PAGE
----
Planning a Trip to Wisconsin
In 2018 and 2019, I made trips back to my home state of Wisconsin. Wisconsin is my home because I was born in Milwaukee and grew up on farms in the southeastern part of the state. I also attended the University of Wisconsin in Madison from 1962 through 1966.
After joining the Navy and later living in Taiwan and Maryland, I still called Wisconsin my home. This, undoubtedly, is because my parents lived in Wisconsin until their deaths and my siblings still all live in the Badger State.
Since 2007, I have lived as an ex-pat in Thailand. Every two years, however, I have been drawn back to my home state.
In this article, I give suggestions for planning a trip to Wisconsin. This includes where you should go and what you should do. I also share personal experiences related to my trips to America's Dairyland.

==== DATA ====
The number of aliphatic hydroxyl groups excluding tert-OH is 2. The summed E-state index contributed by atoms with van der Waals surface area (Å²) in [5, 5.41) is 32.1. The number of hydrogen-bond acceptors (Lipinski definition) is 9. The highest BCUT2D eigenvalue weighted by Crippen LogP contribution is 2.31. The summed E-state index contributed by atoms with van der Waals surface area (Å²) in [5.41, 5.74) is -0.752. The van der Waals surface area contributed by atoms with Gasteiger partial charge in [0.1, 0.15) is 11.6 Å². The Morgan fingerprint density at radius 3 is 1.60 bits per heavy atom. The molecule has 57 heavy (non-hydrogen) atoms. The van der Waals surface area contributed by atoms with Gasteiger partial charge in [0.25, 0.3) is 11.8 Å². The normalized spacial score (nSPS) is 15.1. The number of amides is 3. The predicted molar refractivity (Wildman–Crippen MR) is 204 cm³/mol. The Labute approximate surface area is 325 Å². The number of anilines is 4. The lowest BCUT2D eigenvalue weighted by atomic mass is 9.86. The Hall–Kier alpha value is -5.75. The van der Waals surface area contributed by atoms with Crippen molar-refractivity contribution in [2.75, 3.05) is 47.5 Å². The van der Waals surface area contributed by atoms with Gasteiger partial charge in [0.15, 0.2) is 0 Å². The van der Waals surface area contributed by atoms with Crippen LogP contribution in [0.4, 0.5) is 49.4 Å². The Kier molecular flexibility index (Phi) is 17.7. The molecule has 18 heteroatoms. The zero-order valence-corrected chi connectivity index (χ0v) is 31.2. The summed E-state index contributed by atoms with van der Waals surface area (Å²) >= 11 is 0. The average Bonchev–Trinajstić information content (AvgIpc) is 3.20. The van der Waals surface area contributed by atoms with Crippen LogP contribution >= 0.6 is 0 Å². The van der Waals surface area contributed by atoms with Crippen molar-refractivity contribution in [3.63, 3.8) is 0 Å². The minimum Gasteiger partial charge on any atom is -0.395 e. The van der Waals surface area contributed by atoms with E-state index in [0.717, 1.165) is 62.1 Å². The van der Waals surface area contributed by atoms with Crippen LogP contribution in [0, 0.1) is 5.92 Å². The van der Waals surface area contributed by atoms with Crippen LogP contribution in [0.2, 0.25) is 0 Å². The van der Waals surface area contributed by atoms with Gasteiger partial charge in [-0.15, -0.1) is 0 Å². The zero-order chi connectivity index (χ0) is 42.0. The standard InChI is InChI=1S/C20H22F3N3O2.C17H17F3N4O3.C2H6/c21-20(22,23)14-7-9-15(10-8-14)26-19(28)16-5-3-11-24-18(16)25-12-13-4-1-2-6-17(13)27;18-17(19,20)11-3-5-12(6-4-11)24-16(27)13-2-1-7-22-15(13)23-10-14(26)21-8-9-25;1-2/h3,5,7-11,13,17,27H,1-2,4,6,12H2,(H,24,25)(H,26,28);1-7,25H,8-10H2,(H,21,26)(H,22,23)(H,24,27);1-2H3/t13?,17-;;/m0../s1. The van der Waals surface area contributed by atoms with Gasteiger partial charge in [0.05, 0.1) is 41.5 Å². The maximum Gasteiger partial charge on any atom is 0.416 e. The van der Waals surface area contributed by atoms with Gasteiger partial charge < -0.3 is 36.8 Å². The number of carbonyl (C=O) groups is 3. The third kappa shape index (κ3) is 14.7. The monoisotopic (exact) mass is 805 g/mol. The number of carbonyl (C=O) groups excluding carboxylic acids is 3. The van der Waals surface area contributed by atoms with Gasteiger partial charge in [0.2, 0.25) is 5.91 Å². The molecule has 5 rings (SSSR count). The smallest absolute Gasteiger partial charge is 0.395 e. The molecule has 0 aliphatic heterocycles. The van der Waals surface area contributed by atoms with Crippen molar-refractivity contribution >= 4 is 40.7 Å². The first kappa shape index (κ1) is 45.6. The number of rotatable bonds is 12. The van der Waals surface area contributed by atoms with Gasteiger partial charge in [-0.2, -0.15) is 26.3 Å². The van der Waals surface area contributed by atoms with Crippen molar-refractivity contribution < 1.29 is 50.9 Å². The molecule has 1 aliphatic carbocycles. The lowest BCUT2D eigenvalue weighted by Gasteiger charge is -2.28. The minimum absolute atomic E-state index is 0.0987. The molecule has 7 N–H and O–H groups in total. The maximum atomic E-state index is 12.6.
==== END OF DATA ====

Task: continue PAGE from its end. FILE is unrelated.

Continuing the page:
Where is Wisconsin?
Wisconsin is located in the northcentral section of the continental United States. Popularly known as one of the Midwest states, Wisconsin is bordered by the states of Illinois to the south, Michigan to the north, and Minnesota and Iowa to the west. Lake Michigan is to the east of Wisconsin and Lake Superior to the north.
Why Travel to Wisconsin?
Traditionally, Wisconsin has been a summer vacation haven for tourists from other states and countries around the world. Its many lakes, rivers, forests, and parks attract nature lovers who delight in camping, fishing, swimming. and other water sports.
Scenic pictures of the barns and silos of farms, milk cows, green pastures, and cornfields have made Wisconsin famous as America's Dairyland.
The cities of Madison and Milwaukee also attract a great number of visitors. Beautiful Madison built around four lakes is Wisconsin's capital and also the home of the internationally renowned University of Wisconsin.
Finally, you can not escape the friendly hospitality of Wisconsinites.
When to Visit Wisconsin